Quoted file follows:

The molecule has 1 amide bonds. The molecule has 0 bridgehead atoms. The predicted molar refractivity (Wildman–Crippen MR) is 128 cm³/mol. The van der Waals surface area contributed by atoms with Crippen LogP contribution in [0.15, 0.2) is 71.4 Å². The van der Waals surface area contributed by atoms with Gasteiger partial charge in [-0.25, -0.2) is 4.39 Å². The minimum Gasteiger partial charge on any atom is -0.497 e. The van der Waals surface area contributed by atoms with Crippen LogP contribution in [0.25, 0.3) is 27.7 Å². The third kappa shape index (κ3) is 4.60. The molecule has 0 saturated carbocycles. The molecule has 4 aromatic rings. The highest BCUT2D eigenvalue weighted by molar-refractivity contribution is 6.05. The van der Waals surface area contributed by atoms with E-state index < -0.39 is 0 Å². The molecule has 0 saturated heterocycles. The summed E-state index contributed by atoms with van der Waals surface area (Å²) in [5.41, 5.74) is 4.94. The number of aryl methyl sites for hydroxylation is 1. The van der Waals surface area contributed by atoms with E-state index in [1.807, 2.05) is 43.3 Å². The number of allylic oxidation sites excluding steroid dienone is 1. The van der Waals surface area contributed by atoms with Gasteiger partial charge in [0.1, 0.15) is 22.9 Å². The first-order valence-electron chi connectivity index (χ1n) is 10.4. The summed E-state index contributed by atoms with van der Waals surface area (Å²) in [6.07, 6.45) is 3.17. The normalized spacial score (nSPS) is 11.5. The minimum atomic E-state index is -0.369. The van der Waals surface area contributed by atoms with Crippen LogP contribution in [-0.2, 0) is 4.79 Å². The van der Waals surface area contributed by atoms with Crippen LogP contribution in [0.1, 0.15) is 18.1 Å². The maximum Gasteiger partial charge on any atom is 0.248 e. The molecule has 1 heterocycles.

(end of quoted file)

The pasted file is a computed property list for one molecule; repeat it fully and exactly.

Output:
The molecule has 1 amide bonds. The molecule has 0 bridgehead atoms. The predicted molar refractivity (Wildman–Crippen MR) is 128 cm³/mol. The van der Waals surface area contributed by atoms with Crippen LogP contribution in [0.15, 0.2) is 71.4 Å². The van der Waals surface area contributed by atoms with Gasteiger partial charge in [-0.25, -0.2) is 4.39 Å². The minimum Gasteiger partial charge on any atom is -0.497 e. The van der Waals surface area contributed by atoms with Crippen LogP contribution in [0.25, 0.3) is 27.7 Å². The third kappa shape index (κ3) is 4.60. The molecule has 0 saturated carbocycles. The molecule has 4 aromatic rings. The highest BCUT2D eigenvalue weighted by molar-refractivity contribution is 6.05. The van der Waals surface area contributed by atoms with E-state index < -0.39 is 0 Å². The molecule has 0 saturated heterocycles. The summed E-state index contributed by atoms with van der Waals surface area (Å²) in [5.41, 5.74) is 4.94. The number of aryl methyl sites for hydroxylation is 1. The van der Waals surface area contributed by atoms with E-state index in [1.807, 2.05) is 43.3 Å². The number of allylic oxidation sites excluding steroid dienone is 1. The van der Waals surface area contributed by atoms with Gasteiger partial charge in [0.1, 0.15) is 22.9 Å². The first-order valence-electron chi connectivity index (χ1n) is 10.4. The summed E-state index contributed by atoms with van der Waals surface area (Å²) in [6.07, 6.45) is 3.17. The normalized spacial score (nSPS) is 11.5. The minimum atomic E-state index is -0.369. The van der Waals surface area contributed by atoms with Crippen LogP contribution in [-0.2, 0) is 4.79 Å². The van der Waals surface area contributed by atoms with Crippen LogP contribution in [0.1, 0.15) is 18.1 Å². The maximum Gasteiger partial charge on any atom is 0.248 e. The molecule has 1 heterocycles.